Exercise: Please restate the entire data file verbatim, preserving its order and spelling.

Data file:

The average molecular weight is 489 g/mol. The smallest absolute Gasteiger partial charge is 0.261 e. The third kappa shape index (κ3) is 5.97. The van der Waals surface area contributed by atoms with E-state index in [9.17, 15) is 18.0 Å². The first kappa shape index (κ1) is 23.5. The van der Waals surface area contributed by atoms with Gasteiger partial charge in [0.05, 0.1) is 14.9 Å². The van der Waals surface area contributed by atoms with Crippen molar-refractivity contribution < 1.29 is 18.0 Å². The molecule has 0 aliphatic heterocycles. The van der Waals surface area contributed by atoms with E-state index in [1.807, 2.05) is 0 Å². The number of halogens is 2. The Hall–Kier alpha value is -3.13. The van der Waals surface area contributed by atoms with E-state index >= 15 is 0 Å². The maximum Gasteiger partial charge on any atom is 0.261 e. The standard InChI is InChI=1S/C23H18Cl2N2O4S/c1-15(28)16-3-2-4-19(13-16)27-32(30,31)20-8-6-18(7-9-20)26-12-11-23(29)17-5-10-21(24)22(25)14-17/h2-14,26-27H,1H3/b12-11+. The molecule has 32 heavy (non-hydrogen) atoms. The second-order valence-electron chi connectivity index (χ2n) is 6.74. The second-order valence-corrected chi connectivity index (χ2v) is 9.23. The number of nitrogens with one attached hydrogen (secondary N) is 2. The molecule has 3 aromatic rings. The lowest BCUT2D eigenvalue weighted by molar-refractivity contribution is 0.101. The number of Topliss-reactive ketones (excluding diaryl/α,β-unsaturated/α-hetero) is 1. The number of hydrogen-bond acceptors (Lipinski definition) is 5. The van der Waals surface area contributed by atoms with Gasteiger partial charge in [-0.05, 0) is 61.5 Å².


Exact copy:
The average molecular weight is 489 g/mol. The smallest absolute Gasteiger partial charge is 0.261 e. The third kappa shape index (κ3) is 5.97. The van der Waals surface area contributed by atoms with E-state index in [9.17, 15) is 18.0 Å². The first kappa shape index (κ1) is 23.5. The van der Waals surface area contributed by atoms with Gasteiger partial charge in [0.05, 0.1) is 14.9 Å². The van der Waals surface area contributed by atoms with Crippen molar-refractivity contribution < 1.29 is 18.0 Å². The molecule has 0 aliphatic heterocycles. The van der Waals surface area contributed by atoms with E-state index in [1.807, 2.05) is 0 Å². The number of halogens is 2. The Hall–Kier alpha value is -3.13. The van der Waals surface area contributed by atoms with E-state index >= 15 is 0 Å². The maximum Gasteiger partial charge on any atom is 0.261 e. The standard InChI is InChI=1S/C23H18Cl2N2O4S/c1-15(28)16-3-2-4-19(13-16)27-32(30,31)20-8-6-18(7-9-20)26-12-11-23(29)17-5-10-21(24)22(25)14-17/h2-14,26-27H,1H3/b12-11+. The molecule has 32 heavy (non-hydrogen) atoms. The second-order valence-electron chi connectivity index (χ2n) is 6.74. The second-order valence-corrected chi connectivity index (χ2v) is 9.23. The number of nitrogens with one attached hydrogen (secondary N) is 2. The molecule has 3 aromatic rings. The lowest BCUT2D eigenvalue weighted by molar-refractivity contribution is 0.101. The number of Topliss-reactive ketones (excluding diaryl/α,β-unsaturated/α-hetero) is 1. The number of hydrogen-bond acceptors (Lipinski definition) is 5. The van der Waals surface area contributed by atoms with Gasteiger partial charge in [-0.05, 0) is 61.5 Å².